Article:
These systems of fighting, standing on the foundations of the discipline, technique and hard work, are just about hypnotic in their structure and process. The success of global martial arts such as karate, taekwondo, and jiu-jitsu on movie screens is gradually growing. There are also ancient ones in our Vedic traditions, though. Coordination is stressed between the mind and the body. Hand-to-hand combat is part of the martial art style, as well as wielding a number of weapons-staff, spear, mace, lightweight sword, among others. 


From the words Kalari (battleground) and Payattu (fight), Kalaripayattu gets its name. It is also undoubtedly the most famous, believed to be the country’s oldest-known martial arts. Whilst the roots of this fighting strategy are unclear, theological theories fill the gap. The tale says that Parasurama (a disciple of Lord Vishnu) was taught by Lord Shiva, who then passed on the knowledge to his 21 students. Kalaripayattu soon spread throughout the state of Kerala as kalaris were opened throughout the state by Parasurama.

Kalaripayattu practitioners have intricate knowledge of pressure points on the human body and methods of healing that combine Ayurveda and Yoga knowledge. Martial art is taught to students as a way of life, with a feeling of love, discipline, and appreciation for the master, fellow students, parents, and society. Special focus is placed on the avoidance of confrontational situations and the use of martial art only as a means of defence where there is no other solution.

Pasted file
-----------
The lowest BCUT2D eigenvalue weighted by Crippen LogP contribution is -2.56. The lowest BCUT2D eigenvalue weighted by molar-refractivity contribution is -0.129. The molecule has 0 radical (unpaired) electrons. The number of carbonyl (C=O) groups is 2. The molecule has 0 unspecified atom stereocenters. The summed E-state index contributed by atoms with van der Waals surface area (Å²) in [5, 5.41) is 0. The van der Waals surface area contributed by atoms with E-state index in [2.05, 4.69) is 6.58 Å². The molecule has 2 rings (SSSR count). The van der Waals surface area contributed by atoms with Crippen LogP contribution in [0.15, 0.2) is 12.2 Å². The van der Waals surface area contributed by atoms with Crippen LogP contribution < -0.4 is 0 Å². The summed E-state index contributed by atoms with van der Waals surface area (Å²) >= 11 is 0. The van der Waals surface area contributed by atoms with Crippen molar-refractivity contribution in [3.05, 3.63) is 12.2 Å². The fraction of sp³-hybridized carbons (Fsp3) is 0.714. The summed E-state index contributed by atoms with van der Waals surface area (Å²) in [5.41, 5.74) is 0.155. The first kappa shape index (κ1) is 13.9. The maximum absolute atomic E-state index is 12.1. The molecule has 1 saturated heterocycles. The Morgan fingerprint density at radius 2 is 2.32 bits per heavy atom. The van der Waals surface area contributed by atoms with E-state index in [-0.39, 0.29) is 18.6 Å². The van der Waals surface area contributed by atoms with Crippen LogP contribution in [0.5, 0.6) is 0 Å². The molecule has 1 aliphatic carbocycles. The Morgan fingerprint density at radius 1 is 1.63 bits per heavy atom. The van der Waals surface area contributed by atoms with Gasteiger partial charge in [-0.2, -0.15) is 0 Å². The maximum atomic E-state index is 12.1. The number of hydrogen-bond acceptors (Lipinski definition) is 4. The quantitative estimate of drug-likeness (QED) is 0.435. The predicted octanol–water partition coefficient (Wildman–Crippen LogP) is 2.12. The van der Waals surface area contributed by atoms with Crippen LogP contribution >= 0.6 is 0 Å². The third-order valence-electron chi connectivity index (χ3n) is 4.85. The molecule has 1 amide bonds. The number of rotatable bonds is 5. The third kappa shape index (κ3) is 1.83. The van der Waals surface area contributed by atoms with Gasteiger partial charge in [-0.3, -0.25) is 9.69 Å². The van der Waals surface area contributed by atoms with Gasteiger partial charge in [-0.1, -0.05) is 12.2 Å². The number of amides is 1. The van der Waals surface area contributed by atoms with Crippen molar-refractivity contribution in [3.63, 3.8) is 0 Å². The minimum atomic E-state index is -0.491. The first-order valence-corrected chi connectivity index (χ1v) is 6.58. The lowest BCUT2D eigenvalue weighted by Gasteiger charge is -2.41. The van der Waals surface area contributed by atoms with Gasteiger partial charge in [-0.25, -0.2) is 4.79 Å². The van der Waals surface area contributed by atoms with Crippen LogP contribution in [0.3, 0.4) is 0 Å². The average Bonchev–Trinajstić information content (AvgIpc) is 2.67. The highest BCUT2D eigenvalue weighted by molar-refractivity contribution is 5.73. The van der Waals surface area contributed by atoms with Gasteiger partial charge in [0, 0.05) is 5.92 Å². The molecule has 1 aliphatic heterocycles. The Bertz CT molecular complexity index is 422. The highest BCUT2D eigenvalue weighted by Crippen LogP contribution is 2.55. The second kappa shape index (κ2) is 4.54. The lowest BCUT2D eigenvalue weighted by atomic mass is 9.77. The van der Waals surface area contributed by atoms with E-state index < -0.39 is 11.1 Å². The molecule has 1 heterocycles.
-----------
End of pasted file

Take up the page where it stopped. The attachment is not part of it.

Kalaripayattu involves punches, kicks, wrestling, predetermined forms, arms and methods of healing. Regional versions are categorised in Kerala thus according to geographical location; these are the Northern style from northern Kerala’s Malabar region and southern Kerala’s Southern style. Northern Kalaripayattu, or “Vadakkan Kalari” is focused on graceful and agile motions, evasions, leaps and training in weapons, whereas the style of southern “Thekkan Kalari” specialises in rough, impact-based tactics that rely on hand-to-hand fighting and point-of-pressure attacks. Both structures make use of principles that are internal and external. Warriors trained in Kalaripayattu would use very light and simple body armour because even in heavy armour, it was hard to retain stability and agility. 


It is stated that by simply hitting the correct marmam (vital point) on the body of their enemy, skilled Kalari warriors may disable or kill their opponents. In order to avoid abuse of the method, this technique is taught only to the most competent and level-headed students. The comprehension of marmam is stressed by Marmashastram and is also used for marma therapy (marmachikitsa). As well as Siddha medicine, this method of marma therapy derived from Ayurveda. In Rig Veda, where Indra is also said to have defeated Vritra by hitting his marmam with a vajra, the earliest mention of marmam is recorded.

Marmam parallels are also found in the Veda of Atharva. It is certain that India’s early martial artists learned of and practised attacking or defending vital points, with various other sporadic references to vital points in Vedic and epic texts. In his Sushruta Samhita, Sushruta (c. 6th century BC) described and specified 107 vital points of the human body. Of these 107 points, 64 were classified as lethal if properly struck with a fist or stick. The work of Sushruta formed the basis of the Ayurveda medical practise, which was taught alongside various Indian martial arts that concentrated on vital points, such as Varma kalai.

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